2004
Volume 75, Issue 2
  • ISSN: 2542-6583
  • E-ISSN: 2590-3268

Abstract

Abstract

In ancient literature, visual experience of the environment is created through vivid descriptions of landscapes, cityscapes, and buildings. The world is created before the mind’s eye of the readers through ekphrastic depiction, and the readers become eyewitnesses to the scenes described. They are captivated and persuaded to accept the speaker’s point of view. This renders ekphrastic visualisation a powerful rhetorical strategy and pedagogical tool due to its ability to influence emotions and to elicit appropriate reactions. This article focuses on exemplary descriptions of landscapes in ancient factual and fictional literature and the ethical implications evoked through the readers’ becoming eyewitnesses to ‘real’ and ‘fictive’ landscapes.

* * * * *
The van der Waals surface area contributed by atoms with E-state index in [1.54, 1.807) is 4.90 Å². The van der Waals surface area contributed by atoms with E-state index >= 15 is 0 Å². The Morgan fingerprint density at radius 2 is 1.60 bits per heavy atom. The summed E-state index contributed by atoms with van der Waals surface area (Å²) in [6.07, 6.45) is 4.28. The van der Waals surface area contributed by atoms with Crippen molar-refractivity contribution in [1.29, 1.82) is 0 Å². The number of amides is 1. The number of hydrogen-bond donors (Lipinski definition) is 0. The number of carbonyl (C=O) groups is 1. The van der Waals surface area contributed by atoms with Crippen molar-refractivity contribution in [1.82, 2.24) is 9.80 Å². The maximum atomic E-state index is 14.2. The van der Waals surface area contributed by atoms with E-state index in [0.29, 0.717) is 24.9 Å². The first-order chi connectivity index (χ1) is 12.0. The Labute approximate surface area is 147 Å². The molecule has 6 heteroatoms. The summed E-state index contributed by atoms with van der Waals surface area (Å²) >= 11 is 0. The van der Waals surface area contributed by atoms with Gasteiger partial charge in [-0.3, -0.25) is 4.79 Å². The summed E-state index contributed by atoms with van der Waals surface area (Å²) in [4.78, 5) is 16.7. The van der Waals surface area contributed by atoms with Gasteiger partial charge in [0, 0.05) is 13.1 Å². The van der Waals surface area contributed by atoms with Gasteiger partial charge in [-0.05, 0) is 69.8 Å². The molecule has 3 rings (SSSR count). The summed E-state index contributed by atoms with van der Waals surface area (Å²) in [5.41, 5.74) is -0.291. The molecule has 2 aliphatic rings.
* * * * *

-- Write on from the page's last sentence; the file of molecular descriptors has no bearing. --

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/content/journals/10.5117/NTT2021.2.006.LUTH
2021-06-01
2021-12-03
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http://instance.metastore.ingenta.com/content/journals/10.5117/NTT2021.2.006.LUTH
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  • Article Type: Research Article
Keyword(s): Dio Chrysostom; ekphrasis; ethics; gardens; landscape; Longus; New Testament; Pausanias
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